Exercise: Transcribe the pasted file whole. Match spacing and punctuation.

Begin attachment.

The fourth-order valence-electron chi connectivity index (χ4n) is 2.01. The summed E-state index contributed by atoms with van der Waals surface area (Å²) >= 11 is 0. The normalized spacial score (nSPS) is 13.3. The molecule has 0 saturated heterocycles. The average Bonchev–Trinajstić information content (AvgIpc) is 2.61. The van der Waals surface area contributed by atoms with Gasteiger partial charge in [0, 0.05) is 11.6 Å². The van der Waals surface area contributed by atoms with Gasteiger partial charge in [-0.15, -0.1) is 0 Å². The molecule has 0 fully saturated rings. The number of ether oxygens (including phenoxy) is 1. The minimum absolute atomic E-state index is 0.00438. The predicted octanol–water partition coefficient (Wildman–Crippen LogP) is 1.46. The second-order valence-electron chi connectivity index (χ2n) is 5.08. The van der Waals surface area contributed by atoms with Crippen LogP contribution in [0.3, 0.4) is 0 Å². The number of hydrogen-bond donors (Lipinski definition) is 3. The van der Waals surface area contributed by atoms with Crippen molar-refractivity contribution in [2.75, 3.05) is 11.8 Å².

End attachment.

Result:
The fourth-order valence-electron chi connectivity index (χ4n) is 2.01. The summed E-state index contributed by atoms with van der Waals surface area (Å²) >= 11 is 0. The normalized spacial score (nSPS) is 13.3. The molecule has 0 saturated heterocycles. The average Bonchev–Trinajstić information content (AvgIpc) is 2.61. The van der Waals surface area contributed by atoms with Gasteiger partial charge in [0, 0.05) is 11.6 Å². The van der Waals surface area contributed by atoms with Gasteiger partial charge in [-0.15, -0.1) is 0 Å². The molecule has 0 fully saturated rings. The number of ether oxygens (including phenoxy) is 1. The minimum absolute atomic E-state index is 0.00438. The predicted octanol–water partition coefficient (Wildman–Crippen LogP) is 1.46. The second-order valence-electron chi connectivity index (χ2n) is 5.08. The van der Waals surface area contributed by atoms with Crippen LogP contribution in [0.3, 0.4) is 0 Å². The number of hydrogen-bond donors (Lipinski definition) is 3. The van der Waals surface area contributed by atoms with Crippen molar-refractivity contribution in [2.75, 3.05) is 11.8 Å².